MEP project managers are closely involved with every project detail, from bid to closeout. But the data they need to work efficiently isn’t always easy to access.
This is especially true when managing change orders. Change orders are a critical aspect of project management that impact a project’s profitability.
Effectively managing change orders helps ensure that projects remain on track and within budget. A change order process that takes too long — or worse, an agreed-upon process isn’t in place — can cause crippling delays that, ultimately, lead to profit fade.
The Pitfalls of Traditional Change Order Management Processes
Estimating the cost of a change isn’t as straightforward as it sounds. A single change almost always has a ripple effect on other project parameters, such as labor, materials, equipment and overhead costs.
Without access to the information and the tools needed to accurately determine the cost of a change, project managers are forced to ask the estimator for input. The estimator then must stop what they’re doing to calculate the estimate before going back to the project manager to communicate the cost. With multiple projects and a host of change orders, this process can disrupt the estimator’s work to bid on new projects and make it difficult for project managers to stay on schedule.
Estimating the cost of a change without input from the estimator also puts profitability at risk because project managers often determine the cost based on limited or outdated information.
Delays also arise when project stakeholders aren’t on the same page. Change orders often require project managers to coordinate with multiple stakeholders, including architects, engineers, contractors and clients. When stakeholders aren’t working from the same information or data between the office and the field isn’t in sync, miscommunication or misunderstandings can result in errors, delays and cost overruns.
Consider, for example, a field contractor submitting a change request for a different water filtration system. The project manager then forwards the request to the designer to assess its feasibility while calculating cost variations and getting sign-off from the customer. In the meantime, the process takes too long and left in the dark, the field contractor loses patience and goes ahead with the work. While going forward may fulfill the goal of keeping the project moving, doing the work without proper approval puts the contractor at risk of not getting paid.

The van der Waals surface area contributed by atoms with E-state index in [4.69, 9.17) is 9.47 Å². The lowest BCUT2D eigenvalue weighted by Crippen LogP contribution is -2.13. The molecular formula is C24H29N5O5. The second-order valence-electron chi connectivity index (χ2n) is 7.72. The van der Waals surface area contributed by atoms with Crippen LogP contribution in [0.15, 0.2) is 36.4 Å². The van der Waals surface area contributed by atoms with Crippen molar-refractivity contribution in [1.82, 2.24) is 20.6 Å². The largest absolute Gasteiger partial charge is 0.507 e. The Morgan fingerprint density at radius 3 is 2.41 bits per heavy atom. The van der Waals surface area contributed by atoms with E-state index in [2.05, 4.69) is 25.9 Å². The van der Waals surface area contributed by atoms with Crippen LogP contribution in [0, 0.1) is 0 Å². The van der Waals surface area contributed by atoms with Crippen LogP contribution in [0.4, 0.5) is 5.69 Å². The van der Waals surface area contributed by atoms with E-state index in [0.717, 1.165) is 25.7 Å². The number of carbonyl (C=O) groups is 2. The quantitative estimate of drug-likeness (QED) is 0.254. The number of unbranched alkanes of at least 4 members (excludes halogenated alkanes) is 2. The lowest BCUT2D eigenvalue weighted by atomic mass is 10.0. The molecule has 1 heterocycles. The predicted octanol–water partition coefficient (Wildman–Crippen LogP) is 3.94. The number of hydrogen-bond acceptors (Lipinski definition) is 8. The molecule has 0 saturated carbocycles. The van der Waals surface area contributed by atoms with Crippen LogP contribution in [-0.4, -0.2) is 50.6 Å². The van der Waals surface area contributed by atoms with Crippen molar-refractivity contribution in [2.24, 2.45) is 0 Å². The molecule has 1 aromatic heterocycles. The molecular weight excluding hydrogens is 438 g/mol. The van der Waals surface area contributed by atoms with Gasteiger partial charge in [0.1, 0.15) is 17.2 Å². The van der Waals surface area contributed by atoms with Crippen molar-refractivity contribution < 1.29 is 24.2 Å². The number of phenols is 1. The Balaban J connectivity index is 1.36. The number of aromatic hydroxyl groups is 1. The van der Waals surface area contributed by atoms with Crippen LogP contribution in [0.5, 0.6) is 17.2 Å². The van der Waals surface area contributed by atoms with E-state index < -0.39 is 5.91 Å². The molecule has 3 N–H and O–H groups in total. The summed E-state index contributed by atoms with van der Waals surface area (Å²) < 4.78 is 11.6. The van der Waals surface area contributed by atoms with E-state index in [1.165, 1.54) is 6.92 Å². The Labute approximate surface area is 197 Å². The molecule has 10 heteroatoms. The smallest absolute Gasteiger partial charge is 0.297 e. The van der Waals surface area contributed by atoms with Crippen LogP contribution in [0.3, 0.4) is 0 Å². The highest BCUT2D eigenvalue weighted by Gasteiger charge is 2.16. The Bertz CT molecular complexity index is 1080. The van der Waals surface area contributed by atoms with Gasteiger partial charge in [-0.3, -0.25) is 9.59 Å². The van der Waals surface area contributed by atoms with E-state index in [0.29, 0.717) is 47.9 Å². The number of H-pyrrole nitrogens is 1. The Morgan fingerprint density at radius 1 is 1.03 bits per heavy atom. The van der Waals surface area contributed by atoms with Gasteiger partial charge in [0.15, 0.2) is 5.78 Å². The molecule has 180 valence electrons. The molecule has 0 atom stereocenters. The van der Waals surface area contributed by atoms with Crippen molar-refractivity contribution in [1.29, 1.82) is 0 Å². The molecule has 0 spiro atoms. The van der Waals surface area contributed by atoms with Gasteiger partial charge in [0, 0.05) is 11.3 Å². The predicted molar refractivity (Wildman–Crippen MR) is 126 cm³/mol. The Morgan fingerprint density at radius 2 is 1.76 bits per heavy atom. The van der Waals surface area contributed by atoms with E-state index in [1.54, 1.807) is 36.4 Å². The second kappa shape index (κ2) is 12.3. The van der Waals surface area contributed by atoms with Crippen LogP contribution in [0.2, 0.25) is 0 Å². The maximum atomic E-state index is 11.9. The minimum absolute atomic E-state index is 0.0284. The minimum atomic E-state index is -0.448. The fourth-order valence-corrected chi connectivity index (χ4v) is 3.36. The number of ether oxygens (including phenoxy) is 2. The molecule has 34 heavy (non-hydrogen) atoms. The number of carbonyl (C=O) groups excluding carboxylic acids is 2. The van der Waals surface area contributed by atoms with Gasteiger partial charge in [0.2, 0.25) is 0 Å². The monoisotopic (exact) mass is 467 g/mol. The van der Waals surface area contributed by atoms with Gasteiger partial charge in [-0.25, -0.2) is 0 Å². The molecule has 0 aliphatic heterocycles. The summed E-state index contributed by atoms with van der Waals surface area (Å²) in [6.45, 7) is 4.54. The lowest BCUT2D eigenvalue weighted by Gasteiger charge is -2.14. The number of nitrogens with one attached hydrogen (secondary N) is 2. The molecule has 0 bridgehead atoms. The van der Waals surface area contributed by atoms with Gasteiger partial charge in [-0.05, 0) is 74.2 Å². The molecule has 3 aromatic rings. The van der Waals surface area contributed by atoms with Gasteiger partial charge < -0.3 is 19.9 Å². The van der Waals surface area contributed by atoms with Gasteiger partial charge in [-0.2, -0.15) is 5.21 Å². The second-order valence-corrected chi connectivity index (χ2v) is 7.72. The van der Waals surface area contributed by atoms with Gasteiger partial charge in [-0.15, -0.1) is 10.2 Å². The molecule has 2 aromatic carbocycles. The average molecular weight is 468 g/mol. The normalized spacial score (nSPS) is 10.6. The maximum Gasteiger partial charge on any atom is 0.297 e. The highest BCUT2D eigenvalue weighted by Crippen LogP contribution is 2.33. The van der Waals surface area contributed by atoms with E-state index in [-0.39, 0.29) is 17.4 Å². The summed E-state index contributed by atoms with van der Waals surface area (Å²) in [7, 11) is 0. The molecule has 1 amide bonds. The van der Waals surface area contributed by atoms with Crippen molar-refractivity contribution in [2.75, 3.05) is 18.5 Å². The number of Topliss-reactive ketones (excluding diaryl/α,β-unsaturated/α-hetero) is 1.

The Benefits of Construction Change Order Software
Fortunately, advances in technology make it easy to overcome these challenges. Connected construction management solutions, such as Trimble Project MEP, make it possible to manage projects from a single source of information. It connects MEP project teams for better collaboration and provides project managers with simplified estimating tools and the data needed to accurately price change orders without pulling in estimators.
Managing projects from a single source of information also eliminates the confusion that can arise from out-of-date information. Requests for Information (RFIs), submittals, change orders, drawings, models and reports are accessible from one platform. This ensures everyone is working safely, building off the most current information, and the project team is always updated on what happens on the job site.
Traditional change order management processes are no match for the increasing complexity of today’s projects. For more information about change orders and how Trimble Project MEP helps project managers identify issues faster, reduce rework and deliver more profitable projects watch the free webinar above or contact us.